“I wish someone had told me” is a series of posts that feed into our inquisitive nature at CN&CO. Each week we hear from someone in our network about something interesting or surprising that’s recently happened or occurred to them – or lessons they learnt. These blogs are a way to pay it forward and form part of CN&CO’s belief that the world can be a better place – and we all have a responsibility to make it so. This week’s post is by Neo Matsei.

Riversands Incubation Hub, is an initiative that CN&CO has always been proud to back. The hub that is now home to over 150 small businesses, supports black-owned SMEs and fosters job creation. As part of its many programmes, Riversands runs a business club that provides entrepreneurs with business and skills training. This also gives aspiring entrepreneurs the platform to network and hopefully make new business.

I was privileged to have attended one of the talks which was hosted by GG Alcock, CEO of specialist marketing company, Minanawe and author of KasiNomics and Third World Child. The talk on “unlocking informal markets” was mind opening and made me see beyond what I thought to have known.

Alcock is a white man, from a small village in Kwa-Zulu Natal called Msinga. He was raised in zulu customs and therefore lived as one. He speaks fluent zulu and can hold a conversation in several other South African languages.

Alcock used his background and all he knows about the zulu culture to research and tap into the massive commercial potential that exists in South African townships. He unveiled opportunities in the so often underestimated informal economy and opened eyes of entrepreneurs to their hidden potential.

He discovered that entrepreneurs can seek opportunities and eventually start profitable businesses in townships or supply township businesses. The informal sector is a larger market than the formal sector and business opportunities also exist there. These opportunities are found in the culture, behaviour and the people’s way of life.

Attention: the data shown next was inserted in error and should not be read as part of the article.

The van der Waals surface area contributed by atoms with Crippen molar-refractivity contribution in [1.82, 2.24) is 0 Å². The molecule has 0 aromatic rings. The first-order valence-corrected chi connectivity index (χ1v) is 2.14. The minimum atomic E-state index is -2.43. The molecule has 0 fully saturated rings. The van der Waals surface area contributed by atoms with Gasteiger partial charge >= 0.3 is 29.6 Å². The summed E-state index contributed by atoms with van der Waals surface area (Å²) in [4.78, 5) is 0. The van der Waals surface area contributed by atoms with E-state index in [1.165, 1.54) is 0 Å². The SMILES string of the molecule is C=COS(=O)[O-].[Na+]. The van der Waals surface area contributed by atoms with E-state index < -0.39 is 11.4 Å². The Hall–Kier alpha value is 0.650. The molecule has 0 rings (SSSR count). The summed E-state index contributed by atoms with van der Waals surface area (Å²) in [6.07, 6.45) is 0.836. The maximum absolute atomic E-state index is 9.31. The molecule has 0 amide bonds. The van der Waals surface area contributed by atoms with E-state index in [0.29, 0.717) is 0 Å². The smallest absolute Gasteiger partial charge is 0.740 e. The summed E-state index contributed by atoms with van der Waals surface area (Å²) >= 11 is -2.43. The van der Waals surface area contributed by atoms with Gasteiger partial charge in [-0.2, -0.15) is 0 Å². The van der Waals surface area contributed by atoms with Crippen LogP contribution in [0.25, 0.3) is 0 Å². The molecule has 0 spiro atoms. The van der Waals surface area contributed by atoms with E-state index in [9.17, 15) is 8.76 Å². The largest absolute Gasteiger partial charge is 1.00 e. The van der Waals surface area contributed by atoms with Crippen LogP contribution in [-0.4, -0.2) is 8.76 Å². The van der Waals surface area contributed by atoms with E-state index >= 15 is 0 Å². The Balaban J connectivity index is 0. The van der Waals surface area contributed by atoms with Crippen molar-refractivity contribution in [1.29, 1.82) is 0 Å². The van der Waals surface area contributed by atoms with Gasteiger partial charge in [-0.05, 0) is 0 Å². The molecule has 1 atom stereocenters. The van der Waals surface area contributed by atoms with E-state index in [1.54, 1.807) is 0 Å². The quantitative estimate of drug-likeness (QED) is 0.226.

Who would have thought that one can make business out of the African customs of goat slaughtering, traditional muti (pharmaceutical industry) or even kotas (bunny-chows)? These markets are worth billions of rands.

Other business opportunities can be derived from these examples:

Stokvels:  Saving or investment society club, where members make monthly contributions, which are then invested. There are different types of stokvels – they save depending on their goal. This can be for burials, savings towards groceries, investment and others. The role of the stokvels is to improve members’ way of life.

Burials: These contain a lot of logistics that often funeral covers do not cover. A simple example would be the cow that needs to be slaughter for the funeral or a week’s worth of groceries for the mass that will be paying the family of the deceased visits till the day of the funeral. This is why people rely on stokvels.

The biggest traditional churches (ZCC, Nazareth Baptist Church and the likes) in South Africa. These churches contain mass amount of people (predominantly black) with different needs.

Hair salons: The demand for (affordable) hair salons is attracting big business in townships. There is a demand for containers and supply of trusted products and hair extensions.

The taxi industry: This industry is big in South Africa and they need their books audited.

Spaza shops (convenient shops): They require containers to start up their businesses.

And a whole lot more…

Alcock believes that  business is more than knowing how to speak a certain language. “It is about understanding the cultural behaviours that exist in different societies and recognising where the trends are coming from,” he says. “Simply learning that the term, Brazilian means different things to a black and white woman; a street hawker selling peppers refers to the vegetables as robots, because of the colours, green, yellow and red, and that cheese curls are called “amashwamahwam” because of the sound they make when you chew them.”

It is important to offer things that are relevant to people’s lives and to know that people do not necessarily care about purchasing the “cheapest” product, but want to get value out of it.

GG opened my eyes to a whole new world and I gained a new appreciation for the kasi hustle. Hear it from the horse’s mouth in this great interview below and make sure to get yourself copies of his books, KasiNomics and Third World Child – who knows, you too could get inspired.